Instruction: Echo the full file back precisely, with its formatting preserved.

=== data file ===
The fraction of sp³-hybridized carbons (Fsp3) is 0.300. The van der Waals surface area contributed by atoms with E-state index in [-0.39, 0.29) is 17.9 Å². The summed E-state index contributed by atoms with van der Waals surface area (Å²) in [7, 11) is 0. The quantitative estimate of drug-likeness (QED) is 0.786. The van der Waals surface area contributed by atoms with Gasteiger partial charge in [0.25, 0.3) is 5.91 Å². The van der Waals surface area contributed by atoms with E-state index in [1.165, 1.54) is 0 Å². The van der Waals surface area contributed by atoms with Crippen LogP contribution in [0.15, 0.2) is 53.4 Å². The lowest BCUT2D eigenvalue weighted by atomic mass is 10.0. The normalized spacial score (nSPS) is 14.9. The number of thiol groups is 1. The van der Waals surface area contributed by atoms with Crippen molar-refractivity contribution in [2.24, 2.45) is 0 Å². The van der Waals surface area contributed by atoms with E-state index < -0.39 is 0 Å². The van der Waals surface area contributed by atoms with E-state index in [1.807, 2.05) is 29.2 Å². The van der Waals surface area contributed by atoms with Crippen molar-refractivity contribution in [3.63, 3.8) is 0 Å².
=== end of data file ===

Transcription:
The fraction of sp³-hybridized carbons (Fsp3) is 0.300. The van der Waals surface area contributed by atoms with E-state index in [-0.39, 0.29) is 17.9 Å². The summed E-state index contributed by atoms with van der Waals surface area (Å²) in [7, 11) is 0. The quantitative estimate of drug-likeness (QED) is 0.786. The van der Waals surface area contributed by atoms with Gasteiger partial charge in [0.25, 0.3) is 5.91 Å². The van der Waals surface area contributed by atoms with E-state index in [1.165, 1.54) is 0 Å². The van der Waals surface area contributed by atoms with Crippen LogP contribution in [0.15, 0.2) is 53.4 Å². The lowest BCUT2D eigenvalue weighted by atomic mass is 10.0. The normalized spacial score (nSPS) is 14.9. The number of thiol groups is 1. The van der Waals surface area contributed by atoms with Crippen molar-refractivity contribution in [2.24, 2.45) is 0 Å². The van der Waals surface area contributed by atoms with E-state index < -0.39 is 0 Å². The van der Waals surface area contributed by atoms with E-state index in [1.807, 2.05) is 29.2 Å². The van der Waals surface area contributed by atoms with Crippen molar-refractivity contribution in [3.63, 3.8) is 0 Å².